Select the new GitHub repository that you created and, in the Set up builds and deployments section, provide the following information:

Configuration optionValue
Production branchmain
Build commandnpm run build
Build directorydist

Optionally, you can customize the Project name field. It defaults to the GitHub repository’s name, but it does not need to match. The Project name value is assigned as your * subdomain.

After completing configuration, select Save and Deploy.

You will see your first deployment in progress. Pages installs all dependencies and builds the project as specified.

Cloudflare Pages will automatically rebuild your project and deploy it on every new pushed commit.

Additionally, you will have access to preview deployments, which repeat the build-and-deploy process for pull requests. With these, you can preview changes to your project with a real URL before deploying them to production.

​​ Local runtime

Local runtime support is configured via the platformProxy option:

import { defineConfig } from "astro/config";
import cloudflare from "@astrojs/cloudflare";
export default defineConfig({
adapter: cloudflare({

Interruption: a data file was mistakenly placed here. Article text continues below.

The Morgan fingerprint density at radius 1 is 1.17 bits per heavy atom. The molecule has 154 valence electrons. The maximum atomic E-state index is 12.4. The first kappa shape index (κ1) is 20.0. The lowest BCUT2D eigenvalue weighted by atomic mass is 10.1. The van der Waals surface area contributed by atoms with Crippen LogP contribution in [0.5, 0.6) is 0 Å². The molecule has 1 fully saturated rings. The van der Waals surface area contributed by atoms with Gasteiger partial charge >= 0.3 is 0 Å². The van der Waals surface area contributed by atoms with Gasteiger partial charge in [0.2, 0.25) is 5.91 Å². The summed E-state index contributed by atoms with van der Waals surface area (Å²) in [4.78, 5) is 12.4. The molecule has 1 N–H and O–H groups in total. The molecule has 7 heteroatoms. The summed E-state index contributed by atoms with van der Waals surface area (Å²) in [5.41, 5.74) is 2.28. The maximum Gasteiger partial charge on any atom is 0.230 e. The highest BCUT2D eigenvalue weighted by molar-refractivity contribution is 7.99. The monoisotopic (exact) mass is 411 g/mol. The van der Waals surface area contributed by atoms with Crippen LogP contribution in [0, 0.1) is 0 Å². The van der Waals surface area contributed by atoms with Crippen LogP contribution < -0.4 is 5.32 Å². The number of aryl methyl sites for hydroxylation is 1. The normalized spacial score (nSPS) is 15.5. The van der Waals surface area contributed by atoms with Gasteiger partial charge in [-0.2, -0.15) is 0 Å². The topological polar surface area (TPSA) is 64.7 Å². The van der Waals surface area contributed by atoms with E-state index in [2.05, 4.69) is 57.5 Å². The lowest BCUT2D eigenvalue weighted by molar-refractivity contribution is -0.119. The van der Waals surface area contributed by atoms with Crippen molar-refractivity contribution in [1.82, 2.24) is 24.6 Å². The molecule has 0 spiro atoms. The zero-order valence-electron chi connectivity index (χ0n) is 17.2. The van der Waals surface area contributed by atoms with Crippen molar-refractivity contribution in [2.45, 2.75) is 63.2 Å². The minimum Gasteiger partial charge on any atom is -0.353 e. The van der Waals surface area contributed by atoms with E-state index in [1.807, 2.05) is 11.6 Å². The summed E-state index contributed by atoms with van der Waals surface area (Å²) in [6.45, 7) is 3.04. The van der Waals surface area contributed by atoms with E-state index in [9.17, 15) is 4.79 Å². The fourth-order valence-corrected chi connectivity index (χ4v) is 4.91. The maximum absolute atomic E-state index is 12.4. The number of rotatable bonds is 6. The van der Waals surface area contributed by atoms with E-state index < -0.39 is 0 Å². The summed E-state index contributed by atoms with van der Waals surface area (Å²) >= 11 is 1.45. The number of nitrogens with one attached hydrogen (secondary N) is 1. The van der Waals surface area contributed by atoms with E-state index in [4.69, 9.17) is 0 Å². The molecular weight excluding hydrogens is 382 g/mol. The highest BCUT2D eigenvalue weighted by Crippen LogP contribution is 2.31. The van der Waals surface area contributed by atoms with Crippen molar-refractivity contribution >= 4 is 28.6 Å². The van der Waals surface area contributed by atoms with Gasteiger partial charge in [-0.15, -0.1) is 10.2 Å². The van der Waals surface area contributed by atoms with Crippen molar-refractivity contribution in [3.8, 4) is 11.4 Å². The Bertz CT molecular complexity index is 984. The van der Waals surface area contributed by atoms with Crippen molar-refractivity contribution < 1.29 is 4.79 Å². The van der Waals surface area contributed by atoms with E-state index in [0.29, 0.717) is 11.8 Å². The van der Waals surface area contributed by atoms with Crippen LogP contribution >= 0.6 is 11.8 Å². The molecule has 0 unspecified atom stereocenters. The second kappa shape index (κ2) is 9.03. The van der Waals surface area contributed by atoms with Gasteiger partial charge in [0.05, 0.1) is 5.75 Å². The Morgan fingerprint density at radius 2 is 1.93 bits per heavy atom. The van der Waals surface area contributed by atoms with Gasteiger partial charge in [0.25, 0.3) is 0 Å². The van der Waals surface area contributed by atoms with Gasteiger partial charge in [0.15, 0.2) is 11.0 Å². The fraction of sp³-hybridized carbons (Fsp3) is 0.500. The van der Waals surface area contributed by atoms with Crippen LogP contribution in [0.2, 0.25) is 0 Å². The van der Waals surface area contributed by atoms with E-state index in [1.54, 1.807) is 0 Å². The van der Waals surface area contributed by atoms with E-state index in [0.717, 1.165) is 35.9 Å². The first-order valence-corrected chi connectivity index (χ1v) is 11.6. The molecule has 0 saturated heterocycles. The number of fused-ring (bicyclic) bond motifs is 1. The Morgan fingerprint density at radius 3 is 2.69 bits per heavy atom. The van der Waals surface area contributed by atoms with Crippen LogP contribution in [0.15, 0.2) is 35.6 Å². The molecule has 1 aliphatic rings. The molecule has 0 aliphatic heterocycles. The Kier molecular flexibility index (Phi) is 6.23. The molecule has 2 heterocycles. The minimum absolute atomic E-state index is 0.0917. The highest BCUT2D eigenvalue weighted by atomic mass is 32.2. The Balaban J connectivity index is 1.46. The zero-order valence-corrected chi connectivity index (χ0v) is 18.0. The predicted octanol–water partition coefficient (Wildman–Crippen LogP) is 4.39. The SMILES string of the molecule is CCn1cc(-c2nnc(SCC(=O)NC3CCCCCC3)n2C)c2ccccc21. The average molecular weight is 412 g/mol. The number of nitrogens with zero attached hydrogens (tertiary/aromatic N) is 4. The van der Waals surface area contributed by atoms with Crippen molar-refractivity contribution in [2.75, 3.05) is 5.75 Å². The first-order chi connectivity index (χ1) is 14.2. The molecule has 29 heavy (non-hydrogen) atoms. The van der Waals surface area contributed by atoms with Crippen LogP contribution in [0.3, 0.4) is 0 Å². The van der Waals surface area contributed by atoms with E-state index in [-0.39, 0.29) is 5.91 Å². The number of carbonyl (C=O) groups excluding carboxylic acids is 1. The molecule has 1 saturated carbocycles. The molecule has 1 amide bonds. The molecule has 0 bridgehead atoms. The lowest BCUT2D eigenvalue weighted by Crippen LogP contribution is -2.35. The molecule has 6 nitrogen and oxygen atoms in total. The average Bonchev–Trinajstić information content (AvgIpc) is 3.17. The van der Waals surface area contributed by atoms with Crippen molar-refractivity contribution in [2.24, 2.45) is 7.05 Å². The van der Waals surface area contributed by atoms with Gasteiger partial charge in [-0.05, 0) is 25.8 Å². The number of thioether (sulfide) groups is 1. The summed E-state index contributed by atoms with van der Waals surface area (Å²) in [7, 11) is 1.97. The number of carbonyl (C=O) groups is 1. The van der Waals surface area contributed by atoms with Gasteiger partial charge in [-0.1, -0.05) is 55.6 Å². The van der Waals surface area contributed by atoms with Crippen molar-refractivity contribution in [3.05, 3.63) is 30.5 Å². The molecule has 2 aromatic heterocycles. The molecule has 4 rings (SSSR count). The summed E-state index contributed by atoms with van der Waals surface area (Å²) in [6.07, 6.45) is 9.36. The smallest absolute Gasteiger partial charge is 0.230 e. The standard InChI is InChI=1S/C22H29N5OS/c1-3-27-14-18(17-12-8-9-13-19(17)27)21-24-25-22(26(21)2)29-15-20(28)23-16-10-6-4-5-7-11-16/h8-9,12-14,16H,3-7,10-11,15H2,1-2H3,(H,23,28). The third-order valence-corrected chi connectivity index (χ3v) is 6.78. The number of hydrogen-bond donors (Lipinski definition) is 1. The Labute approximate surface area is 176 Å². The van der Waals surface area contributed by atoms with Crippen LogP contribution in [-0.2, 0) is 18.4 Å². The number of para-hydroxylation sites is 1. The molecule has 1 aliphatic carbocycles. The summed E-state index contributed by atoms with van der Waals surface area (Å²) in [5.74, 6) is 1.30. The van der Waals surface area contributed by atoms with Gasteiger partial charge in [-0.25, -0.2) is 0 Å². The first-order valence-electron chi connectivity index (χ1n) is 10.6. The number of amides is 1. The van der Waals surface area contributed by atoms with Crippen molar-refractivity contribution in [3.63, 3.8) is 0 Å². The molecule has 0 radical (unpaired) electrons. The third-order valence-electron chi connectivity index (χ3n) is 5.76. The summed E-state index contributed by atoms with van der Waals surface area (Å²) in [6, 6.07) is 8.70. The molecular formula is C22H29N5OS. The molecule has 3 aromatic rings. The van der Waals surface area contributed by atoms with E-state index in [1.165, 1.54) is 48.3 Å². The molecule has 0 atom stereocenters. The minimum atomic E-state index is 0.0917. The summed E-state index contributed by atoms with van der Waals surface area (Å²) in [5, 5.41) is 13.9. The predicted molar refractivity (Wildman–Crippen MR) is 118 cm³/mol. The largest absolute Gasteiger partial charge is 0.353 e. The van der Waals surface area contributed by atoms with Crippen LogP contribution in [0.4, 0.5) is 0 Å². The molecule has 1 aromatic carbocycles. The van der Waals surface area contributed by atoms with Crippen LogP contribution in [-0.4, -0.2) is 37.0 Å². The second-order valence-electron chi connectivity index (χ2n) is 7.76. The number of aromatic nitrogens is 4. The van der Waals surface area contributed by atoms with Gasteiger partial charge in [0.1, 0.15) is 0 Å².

platformProxy: {
enabled: true,

​​ Use bindings in your Astro application

A binding allows your application to interact with Cloudflare developer products, such as KV, Durable Object, R2, and D1.

Use bindings in Astro components and API routes by using context.locals from Astro Middleware to access the Cloudflare runtime which amongst other fields contains the Cloudflare’s environment and consecutively any bindings set for your application.

Refer to the following example of how to access a KV namespace with TypeScript.

First, you need to define Cloudflare runtime and KV type by updating the env.d.ts:

/// <reference types="astro/client" />
type KVNamespace = import("@cloudflare/workers-types").KVNamespace;
type ENV = {
// replace `MY_KV` with your KV namespace
MY_KV: KVNamespace;
// use a default runtime configuration (advanced mode).
type Runtime = import("@astrojs/cloudflare").Runtime<ENV>;
declare namespace App {
interface Locals extends Runtime {}

You can then access your KV from an API endpoint in the following way:

import type { APIContext } from "astro";
export async function get({locals}: APIContext) => {
// the type KVNamespace comes from the @cloudflare/workers-types package
const { MY_KV } = locals.runtime.env;
return {
// ...

Besides endpoints, you can also use bindings directly from your Astro components:

const myKV = Astro.locals.runtime.env.MY_KV;
const value = await myKV.get("key");

To learn more about the Astro Cloudflare runtime, refer to the Access to the Cloudflare runtime in the Astro documentation.

​​ Learn more

By completing this guide, you have successfully deployed your Astro site to Cloudflare Pages. To get started with other frameworks, refer to the list of Framework guides.